Early tests, online discussions and even some OEMs seem to show a potential bump in the road for Intel's latest-generation processor architecture a bump you can see on a temperature graph.
The new Haswell line of processors, at least according to early scuttlebutt from various quarters of the Internet, appears to generate more heat at a given voltage than the preceding Ivy Bridge-based designs, which creates problems for system builders.
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A report from UK-based PCPro says that four British PC makers have complained anonymously that production-model Haswell chips have failed to reach the performance levels possible in pre-production samples, forcing them to scale back clock speeds in planned designs. One company told the publication that "40 or 50 retail chips had been impossible to overclock beyond 4.2GHz because of the high voltages and unsafe temperatures involved."
"Even at stock speeds, [retail chips] are running hotter than Ivy Bridge or Haswell samples," said another firm. (It should be noted that Intel does not guarantee overclocking performance or cover overclocked chips under warranty.)
Early test results from hardware sites have found much the same thing. Xbit Labs' test of the high-end Core i7-4770K found that "even a small increase in voltage leads to a dramatic increase in temperature of the computing cores, which means that the Haswell microarchitecture is energy efficient at low clock rates and low voltages only."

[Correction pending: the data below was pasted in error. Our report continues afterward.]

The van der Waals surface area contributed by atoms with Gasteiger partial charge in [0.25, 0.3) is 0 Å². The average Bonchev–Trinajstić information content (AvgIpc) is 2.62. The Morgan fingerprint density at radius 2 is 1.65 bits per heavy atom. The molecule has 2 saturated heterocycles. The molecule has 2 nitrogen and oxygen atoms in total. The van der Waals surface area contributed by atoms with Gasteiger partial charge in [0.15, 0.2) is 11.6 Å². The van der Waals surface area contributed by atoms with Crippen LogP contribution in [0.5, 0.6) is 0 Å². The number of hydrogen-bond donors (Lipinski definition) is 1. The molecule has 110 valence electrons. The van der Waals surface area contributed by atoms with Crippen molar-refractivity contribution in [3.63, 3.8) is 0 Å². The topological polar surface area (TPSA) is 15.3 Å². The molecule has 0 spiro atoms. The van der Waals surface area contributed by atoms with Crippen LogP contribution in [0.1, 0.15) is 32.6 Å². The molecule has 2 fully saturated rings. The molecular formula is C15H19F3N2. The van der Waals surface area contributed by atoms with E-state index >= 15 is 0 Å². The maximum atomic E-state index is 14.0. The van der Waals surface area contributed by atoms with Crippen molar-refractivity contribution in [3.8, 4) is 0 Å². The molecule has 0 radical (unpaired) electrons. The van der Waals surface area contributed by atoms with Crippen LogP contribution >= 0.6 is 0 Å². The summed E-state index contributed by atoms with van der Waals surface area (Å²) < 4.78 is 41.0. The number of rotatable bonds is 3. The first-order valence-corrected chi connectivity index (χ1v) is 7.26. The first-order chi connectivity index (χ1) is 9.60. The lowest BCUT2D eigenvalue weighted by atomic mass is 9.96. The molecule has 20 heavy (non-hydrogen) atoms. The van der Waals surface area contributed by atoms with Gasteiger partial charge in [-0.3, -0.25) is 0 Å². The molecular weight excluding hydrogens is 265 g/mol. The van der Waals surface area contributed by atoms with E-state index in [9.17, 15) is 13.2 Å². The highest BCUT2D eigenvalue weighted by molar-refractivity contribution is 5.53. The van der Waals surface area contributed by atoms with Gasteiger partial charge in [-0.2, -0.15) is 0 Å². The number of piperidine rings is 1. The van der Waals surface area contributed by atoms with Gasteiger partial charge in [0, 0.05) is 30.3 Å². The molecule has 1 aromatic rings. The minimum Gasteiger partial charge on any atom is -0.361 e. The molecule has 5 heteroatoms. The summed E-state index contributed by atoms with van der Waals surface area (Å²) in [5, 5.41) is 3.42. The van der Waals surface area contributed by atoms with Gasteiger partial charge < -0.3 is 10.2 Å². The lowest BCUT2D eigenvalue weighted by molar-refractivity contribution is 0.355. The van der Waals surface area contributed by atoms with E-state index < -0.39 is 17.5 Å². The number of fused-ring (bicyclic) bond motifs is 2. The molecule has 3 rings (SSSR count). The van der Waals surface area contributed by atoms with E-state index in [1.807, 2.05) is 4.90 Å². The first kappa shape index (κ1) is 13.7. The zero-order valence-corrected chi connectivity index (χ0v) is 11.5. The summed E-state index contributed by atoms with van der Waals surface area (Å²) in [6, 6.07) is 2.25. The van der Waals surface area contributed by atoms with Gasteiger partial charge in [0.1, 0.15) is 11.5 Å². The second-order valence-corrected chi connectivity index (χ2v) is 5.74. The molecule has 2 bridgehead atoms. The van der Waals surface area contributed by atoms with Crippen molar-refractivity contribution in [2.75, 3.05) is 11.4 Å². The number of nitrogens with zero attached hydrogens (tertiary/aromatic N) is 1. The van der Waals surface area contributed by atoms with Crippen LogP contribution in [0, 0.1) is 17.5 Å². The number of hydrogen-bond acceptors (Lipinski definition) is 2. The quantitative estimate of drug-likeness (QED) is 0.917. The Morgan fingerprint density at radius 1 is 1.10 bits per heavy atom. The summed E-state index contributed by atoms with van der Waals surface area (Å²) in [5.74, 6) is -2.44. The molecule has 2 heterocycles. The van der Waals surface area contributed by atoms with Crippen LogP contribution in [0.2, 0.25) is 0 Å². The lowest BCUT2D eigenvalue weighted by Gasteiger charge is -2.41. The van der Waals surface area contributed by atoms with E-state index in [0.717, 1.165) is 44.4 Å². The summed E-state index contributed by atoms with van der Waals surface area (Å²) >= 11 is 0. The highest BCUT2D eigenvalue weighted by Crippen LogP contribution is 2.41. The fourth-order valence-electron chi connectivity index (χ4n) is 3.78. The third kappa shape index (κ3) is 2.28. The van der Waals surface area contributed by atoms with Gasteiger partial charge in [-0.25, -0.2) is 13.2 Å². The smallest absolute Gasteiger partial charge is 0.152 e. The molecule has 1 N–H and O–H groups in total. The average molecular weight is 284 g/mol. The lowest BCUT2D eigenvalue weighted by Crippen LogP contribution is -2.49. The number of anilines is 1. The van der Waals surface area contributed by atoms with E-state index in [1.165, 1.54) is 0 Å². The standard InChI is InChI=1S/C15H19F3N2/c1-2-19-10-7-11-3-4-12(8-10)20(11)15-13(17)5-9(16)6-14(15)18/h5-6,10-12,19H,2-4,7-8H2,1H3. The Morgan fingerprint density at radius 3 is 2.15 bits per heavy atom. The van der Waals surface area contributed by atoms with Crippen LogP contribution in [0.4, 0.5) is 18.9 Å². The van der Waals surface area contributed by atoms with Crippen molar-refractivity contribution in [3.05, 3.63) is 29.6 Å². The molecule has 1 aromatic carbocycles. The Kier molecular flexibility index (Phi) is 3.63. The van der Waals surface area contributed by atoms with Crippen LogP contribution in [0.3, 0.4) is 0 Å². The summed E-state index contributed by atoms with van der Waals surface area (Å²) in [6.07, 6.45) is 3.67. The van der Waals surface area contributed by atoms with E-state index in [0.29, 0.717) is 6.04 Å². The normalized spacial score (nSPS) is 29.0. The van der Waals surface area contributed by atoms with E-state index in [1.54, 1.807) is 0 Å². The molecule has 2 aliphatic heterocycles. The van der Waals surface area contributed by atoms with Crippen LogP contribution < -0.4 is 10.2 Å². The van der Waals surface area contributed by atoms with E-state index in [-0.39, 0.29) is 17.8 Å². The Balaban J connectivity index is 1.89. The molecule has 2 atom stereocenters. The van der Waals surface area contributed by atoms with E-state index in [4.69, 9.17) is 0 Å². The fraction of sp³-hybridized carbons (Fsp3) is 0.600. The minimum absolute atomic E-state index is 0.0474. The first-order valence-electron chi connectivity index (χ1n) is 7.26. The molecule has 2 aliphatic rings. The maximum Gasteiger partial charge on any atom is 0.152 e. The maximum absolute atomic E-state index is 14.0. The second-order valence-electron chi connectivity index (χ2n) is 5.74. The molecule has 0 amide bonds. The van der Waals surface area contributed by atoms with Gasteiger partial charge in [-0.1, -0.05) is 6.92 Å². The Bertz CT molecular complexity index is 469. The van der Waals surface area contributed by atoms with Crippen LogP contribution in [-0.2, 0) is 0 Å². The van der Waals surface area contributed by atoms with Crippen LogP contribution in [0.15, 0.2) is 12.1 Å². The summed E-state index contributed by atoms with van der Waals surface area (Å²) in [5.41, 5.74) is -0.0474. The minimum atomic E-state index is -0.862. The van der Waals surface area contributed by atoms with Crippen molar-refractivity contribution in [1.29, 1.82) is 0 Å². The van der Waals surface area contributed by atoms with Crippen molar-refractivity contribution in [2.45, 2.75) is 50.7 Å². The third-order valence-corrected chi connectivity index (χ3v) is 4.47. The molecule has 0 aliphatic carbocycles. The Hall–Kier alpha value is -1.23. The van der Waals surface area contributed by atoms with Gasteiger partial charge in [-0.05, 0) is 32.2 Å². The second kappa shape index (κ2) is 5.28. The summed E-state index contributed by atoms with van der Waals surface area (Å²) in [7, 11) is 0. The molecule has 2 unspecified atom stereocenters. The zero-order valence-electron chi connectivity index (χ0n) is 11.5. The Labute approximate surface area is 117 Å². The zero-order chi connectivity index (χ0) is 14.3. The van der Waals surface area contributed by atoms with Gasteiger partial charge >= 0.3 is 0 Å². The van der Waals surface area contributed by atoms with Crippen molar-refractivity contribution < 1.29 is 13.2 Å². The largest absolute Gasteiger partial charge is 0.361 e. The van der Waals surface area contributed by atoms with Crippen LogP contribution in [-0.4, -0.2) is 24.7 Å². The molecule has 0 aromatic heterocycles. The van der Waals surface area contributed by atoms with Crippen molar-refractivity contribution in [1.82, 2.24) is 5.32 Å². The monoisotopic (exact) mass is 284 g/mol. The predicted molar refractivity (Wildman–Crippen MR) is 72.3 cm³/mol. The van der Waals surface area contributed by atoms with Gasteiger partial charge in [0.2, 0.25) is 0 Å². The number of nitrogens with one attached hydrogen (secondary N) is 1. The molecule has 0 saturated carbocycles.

Xbit called the temperatures at an overclock of 4.4GHz "alarmingly high," despite the presence of a powerful after-market cooler. What's more, even without an overclock, the Core i7-4770K drew 30W more power under full load than the last-gen Core i7-3770K a substantial loss of energy efficiency.
Similar results were reported by PCPer, which also gave Haswell poor marks for power usage and cooling at the high end.
"I should be upfront here and just let everyone know the truth: Haswell doesn't overclock as well as [Sandy Bridge] or [Ivy Bridge] and it gets significantly hotter," that site said.
The well-regarded Tom's Hardware concurred: "We're going to have to accept that Haswell-based parts get hotter, faster, it sounds like, and that they might fall a few hundred megahertz short of comparable Ivy Bridge-based parts with conventional cooling methods," that site wrote.
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